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NIDA. (2003, December 1). Hard-to-Treat Smokers May Benefit from Medication that Acts on Dopamine. Retrieved from

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December 01, 2003
Patrick Zickler

Nearly 23 percent of Americans 18 and older smoke cigarettes. Although this figure represents a substantial decrease since smoking rates were at their highest in 1965, most current smokers say they would like to quit. According to the Centers for Disease Control and Prevention, 71 percent of smokers interviewed in 2000 said they wanted to quit smoking, with 41 percent having tried to quit in the preceding year.

Selegiline Helps Smokers Quit, Remain Abstinent LongerSelegiline Helps Smokers Quit, Remain Abstinent Longer. Smokers who received selegiline plus counseling were more likely to stop smoking and remain abstinent than smokers who received placebo and counseling.

Many of those who still smoke are the hardest to treat, having failed to stop despite numerous attempts. Their efforts to quit are frustrated by nicotine's addictive effects, which result in large part from the drug's ability to trigger and sustain release of the pleasure-producing neurotransmitter dopamine in the brain. At Yale University in New Haven, Connecticut, NIDA-supported researchers have found that selegiline, a medication currently used by physicians primarily to delay the progression of symptoms in Parkinson's disease, can help smokers who want to quit but have been unsuccessful with other treatments.

"Our research group focused on difficult-to-treat smokers, who aren't responsive to nicotine replacement therapy or to bupropion," says Dr. Tony George of Yale University School of Medicine. "Many smokers who attempt to quit fail because of the powerful withdrawal symptoms smokers experience when they stop smoking. There is strong evidence that the symptoms of nicotine withdrawal are associated with sharp declines in dopamine levels, so we thought a medication that acts to boost dopamine levels might be of benefit." In Parkinson's disease, which involves massive loss of dopamine-producing cells, treatment with selegiline helps the brain retain its stores of dopamine longer by inhibiting the activity of monoamine oxidase-B, an enzyme that breaks down dopamine.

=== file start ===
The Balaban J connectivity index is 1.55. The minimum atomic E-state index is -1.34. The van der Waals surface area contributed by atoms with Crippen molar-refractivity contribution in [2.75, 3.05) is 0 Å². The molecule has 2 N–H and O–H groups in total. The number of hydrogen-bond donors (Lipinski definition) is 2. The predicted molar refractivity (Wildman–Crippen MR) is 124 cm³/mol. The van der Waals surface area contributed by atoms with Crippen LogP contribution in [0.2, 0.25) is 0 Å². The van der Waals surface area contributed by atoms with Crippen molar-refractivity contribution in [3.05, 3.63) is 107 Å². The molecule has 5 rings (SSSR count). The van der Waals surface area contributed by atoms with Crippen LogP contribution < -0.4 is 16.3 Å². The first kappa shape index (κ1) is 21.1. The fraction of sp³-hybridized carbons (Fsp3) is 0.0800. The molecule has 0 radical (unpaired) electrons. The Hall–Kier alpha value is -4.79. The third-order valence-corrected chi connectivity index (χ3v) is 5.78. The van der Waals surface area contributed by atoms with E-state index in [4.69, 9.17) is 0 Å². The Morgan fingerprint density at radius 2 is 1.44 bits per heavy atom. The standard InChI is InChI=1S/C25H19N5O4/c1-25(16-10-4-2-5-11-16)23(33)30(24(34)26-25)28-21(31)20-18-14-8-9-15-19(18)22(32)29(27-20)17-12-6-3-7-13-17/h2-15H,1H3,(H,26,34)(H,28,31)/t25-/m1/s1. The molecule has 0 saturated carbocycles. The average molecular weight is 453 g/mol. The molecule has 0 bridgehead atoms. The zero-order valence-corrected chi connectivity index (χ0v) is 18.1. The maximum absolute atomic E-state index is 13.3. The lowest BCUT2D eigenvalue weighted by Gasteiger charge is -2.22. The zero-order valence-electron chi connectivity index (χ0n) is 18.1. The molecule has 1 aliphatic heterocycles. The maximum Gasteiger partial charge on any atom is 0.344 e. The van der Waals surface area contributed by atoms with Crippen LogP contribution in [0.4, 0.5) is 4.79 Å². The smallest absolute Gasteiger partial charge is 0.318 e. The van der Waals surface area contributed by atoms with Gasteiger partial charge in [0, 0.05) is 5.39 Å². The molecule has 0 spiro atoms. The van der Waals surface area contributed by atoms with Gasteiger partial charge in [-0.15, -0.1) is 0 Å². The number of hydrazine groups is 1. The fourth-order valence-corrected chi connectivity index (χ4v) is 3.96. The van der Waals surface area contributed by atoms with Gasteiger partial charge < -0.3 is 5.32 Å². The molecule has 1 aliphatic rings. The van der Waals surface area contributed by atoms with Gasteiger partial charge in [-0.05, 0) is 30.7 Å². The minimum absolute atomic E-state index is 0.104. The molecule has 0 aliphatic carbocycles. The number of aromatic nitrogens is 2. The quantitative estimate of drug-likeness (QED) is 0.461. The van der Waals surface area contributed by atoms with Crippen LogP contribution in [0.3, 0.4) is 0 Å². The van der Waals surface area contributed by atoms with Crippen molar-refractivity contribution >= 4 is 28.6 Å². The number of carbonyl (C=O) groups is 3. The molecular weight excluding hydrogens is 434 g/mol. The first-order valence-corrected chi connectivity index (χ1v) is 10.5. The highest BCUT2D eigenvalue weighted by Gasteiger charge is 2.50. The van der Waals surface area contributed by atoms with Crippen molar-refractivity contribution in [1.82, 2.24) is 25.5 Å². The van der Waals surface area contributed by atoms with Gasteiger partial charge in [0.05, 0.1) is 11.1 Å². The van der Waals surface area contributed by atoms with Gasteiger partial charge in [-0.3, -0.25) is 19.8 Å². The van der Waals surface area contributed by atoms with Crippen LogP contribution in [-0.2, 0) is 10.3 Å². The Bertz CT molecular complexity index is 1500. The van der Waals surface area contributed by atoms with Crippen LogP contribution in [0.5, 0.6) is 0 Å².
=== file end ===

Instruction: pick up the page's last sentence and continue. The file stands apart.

To evaluate the effect of selegiline in smoking cessation treatment, the researchers recruited 40 smokers (75 percent Caucasian, 15 men, 25 women, average age 49) who had unsuccessfully tried (at least 3 times and some as many as 20) to stop smoking and described themselves as highly motivated to quit. Over 8 weeks, all participants received weekly smoking cessation counseling that included motivational enhancement for the first 3 weeks of the study and work on relapse prevention strategies for the last 5 weeks. They took pills containing either placebo or 5 mg selegiline once a day for the first week and twice a day for the remaining 7 weeks. Twenty participants (8 men, 12 women) received selegiline and 20 (7 men, 13 women) received placebo. All participants were allowed to smoke during the first 2 weeks of the study, and a "quit date" was set for the first day of the third week.

At the end of the eighth week, 45 percent of the participants who received selegiline reported they had not smoked during the preceding week, compared with 15 percent of those receiving placebo. Measurement of carbon monoxide levels in the participants' exhaled breath verified their self-reports. The difference between the two treatment groups was even more pronounced when reports of 4-week abstinence were considered: Compared with 5 percent of the placebo group, 30 percent of those who received selegiline reported they had not smoked in the last 4 weeks of the study. Six weeks after the study ended, 20 percent of the selegiline group were still not smoking, compared with 5 percent of those who received placebo.

"In this study, selegiline appeared to substantially improve outcomes for smokers who have had a difficult time stopping," says Dr. Ivan Montoya of NIDA's Division of Treatment Research and Development. "The results, which are better than those typically achieved by smokers using nicotine replacement therapy to help them quit, offer strong confirmation that controlling the dopamine system could be an important approach to successful treatment of nicotine addiction, particularly for smokers with a history of unsuccessful quit attempts. Our next step is to confirm this in a much larger trial with several hundred smokers."


  • George, T.P., et al. A preliminary placebo-controlled trial of selegiline hydrochloride for smoking cessation. Biological Psychiatry 53(2):136-143, 2003. [Abstract]